It emphasised that it has taken steps to engage with civil societies, communities, and non-governmental organisations for consultations and the assessment of its policies, and that it has held more than 10 consultations with “various groups” over the past two years. It did not mention if this included engagement with anyone from the Cirebon 1 communities. 

“This engagement will continue to be a key priority as ADB works to support countries reaching their energy transition goals in ways that benefit people, communities, and global carbon reduction goals,” it said.

If this first ETM transaction is proven to be successful, it could provide a guide for how to accelerate the retirement of other fossil-based power plants, to the benefit of climate and communities.

Asian Development Bank

In addressing doubts over how the potential decommissioning of the Indonesia Cirebon 1 plant is followed by plans for a new Cirebon 2 coal plant to be built, ADB sought to clarify that the Cirebon 2 project is a separate one from Cirebon 1, “with a separate ownership structure”, even as it is aware of the looming rollout of the new power plant.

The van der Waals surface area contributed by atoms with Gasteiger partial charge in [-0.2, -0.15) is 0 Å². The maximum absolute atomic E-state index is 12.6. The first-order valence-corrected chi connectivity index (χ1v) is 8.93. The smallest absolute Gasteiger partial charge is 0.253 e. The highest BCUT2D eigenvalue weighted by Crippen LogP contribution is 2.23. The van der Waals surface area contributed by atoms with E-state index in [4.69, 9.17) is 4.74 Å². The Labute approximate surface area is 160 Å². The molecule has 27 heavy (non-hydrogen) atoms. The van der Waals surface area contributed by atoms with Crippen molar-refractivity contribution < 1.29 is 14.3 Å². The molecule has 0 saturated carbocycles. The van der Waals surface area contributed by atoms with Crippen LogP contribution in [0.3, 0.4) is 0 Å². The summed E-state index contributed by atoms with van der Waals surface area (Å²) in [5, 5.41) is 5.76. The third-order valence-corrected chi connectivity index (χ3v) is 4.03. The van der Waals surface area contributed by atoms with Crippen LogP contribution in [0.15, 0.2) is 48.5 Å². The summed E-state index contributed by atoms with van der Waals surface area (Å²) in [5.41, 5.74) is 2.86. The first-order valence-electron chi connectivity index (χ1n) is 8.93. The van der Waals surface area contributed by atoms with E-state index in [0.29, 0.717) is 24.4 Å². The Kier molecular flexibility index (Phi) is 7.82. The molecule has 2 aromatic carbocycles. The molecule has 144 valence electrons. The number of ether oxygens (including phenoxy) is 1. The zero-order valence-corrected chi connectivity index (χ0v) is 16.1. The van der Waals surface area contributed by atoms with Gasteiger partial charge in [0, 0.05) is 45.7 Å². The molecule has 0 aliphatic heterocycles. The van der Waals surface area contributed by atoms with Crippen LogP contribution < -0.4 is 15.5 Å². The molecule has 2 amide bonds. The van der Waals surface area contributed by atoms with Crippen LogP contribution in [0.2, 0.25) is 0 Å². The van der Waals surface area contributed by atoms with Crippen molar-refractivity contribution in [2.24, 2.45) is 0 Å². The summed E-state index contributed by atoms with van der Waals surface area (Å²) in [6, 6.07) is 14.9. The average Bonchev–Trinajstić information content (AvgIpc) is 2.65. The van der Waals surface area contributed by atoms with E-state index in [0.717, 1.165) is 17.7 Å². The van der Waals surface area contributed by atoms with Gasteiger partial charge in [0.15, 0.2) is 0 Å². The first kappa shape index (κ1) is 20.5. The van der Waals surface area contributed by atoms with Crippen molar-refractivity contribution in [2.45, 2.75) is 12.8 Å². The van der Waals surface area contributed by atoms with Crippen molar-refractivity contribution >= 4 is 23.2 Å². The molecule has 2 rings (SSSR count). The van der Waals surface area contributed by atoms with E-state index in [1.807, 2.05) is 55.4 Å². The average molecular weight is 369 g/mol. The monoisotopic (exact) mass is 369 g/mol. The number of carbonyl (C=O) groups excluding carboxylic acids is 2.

“The focus of the Cirebon-1 transaction is to demonstrate an approach to accelerating the retirement of coal-fired power plants in a just and affordable manner. If this first ETM transaction is proven to be successful, it could provide a guide for how to accelerate the retirement of other fossil-based power plants, to the benefit of climate and communities,” it said. “If ETM does not engage and support early retirement, the existing plants will continue to operate on a business-as-usual basis.” 

A check by Eco-Business shows that the Cirebon 2 plant is owned by Cirebon Electric Power, the same parent company as Cirebon 1. However, it is developed by PT Cirebon Energi Prasarana (CEPR), a special-purpose company created under a joint venture between the Tokyo Electric Power Company (TEPCO) and Chubu Electric Power Company, along with four consortium companies owned by Cirebon Electric Power.

Civil society stakeholders such as FFA and the Forum have previously pointed out that the need to navigate the economic interests of powerful corporations in Indonesia is what complicates its coal phase-out plan. They also highlighted issues they had with ADB’s ETM mechanism as it does not explicitly assure that its environmental and social safeguards standards will be put in place for the Cirebon 1 communities.